WeWork, arguably the coworking industry barometer, recently announced 12 months free membership in New York if you commit to a contract for a further 2 years. In London, they recently opened a space in St Katherine's Dock above another coworking space called Rainmaker Loft, forcing its closure.

Could these aggressive expansion tactics be the first signs that coworking operators need to fight for members? Could this be the result of WeWork’s need to expand at the rapid rate to satisfy their investors? Whatever the reason, the once sanguine world of coworking is seemingly getting its first taste of true commerciality.

For many, coworking started with the notion of creating workspaces that support collaboration, and therefore mutually beneficial business relationships between its members. Since its explosion in 2008, there existed a caring, sharing feel to competition whereby this disruptive, gig economy-supporting industry was a movement for good. Coworking operators didn’t need to worry about the ominous threat of competition, as we were part of a positive movement reacting against the coldheartedness of the corporate world. The usual aggressive and uncaring business practices had no place. So, have WeWork changed that?

Perhaps not. Arguably, WeWork do not offer the same model synonymous with original coworking ideal. Arguably, the word coworking, in their minds, is more office As A Service (AAS). Yes, they offer the opportunity for you to interact with other businesses, but this is not curated or actively encouraged and most members take private offices. Sure, they do lay on social and business networking events, but one wonders how much real transactional member-to-member interactions there are. And this is no surprise; when you look at the financials of running a coworking space as it was originally intended. It can be incredibly hard to make money and ensure a steady cashflow. The very nature of helping small businesses and start-ups means they can’t afford huge rates and will leave you when they can afford their own office. To survive, operators should go premium or diversify in order to survive.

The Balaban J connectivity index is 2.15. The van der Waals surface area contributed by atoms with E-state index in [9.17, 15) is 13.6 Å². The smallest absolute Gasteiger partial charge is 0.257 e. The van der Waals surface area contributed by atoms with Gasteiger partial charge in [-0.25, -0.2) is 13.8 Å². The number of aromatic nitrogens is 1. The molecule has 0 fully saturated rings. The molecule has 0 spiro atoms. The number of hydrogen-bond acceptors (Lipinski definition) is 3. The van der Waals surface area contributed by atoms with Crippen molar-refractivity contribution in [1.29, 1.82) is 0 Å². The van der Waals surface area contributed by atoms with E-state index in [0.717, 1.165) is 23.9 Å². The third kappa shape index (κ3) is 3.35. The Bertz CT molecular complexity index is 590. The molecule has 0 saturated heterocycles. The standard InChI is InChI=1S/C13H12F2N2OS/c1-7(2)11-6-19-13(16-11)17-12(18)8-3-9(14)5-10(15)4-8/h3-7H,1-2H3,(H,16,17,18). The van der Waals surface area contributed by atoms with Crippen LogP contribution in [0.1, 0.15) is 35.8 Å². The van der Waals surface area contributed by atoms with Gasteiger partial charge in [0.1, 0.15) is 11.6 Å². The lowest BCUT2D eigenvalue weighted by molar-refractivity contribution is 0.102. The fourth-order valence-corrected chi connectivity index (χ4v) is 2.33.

We truly believe coworking is a new way of procuring office space that disrupts the traditional model by offering flexibility and a great experience. Operators should start to offer space beyond start-ups and small business whilst still catering for those members who prefers a more collaborative working environment. There’s plenty of companies that will buy into the fantastic service and designs that coworking operators offer. We feel that is WeWork’s intention. If you’re a start-up, you’re more likely to sign up to short term membership. For Rainmaker Loft to close, you get the sense there was more to it than simple competition.

Third Space UK Group Ltd was founded in 2016 to offer Coworking consultancy and act as Coworking operators.

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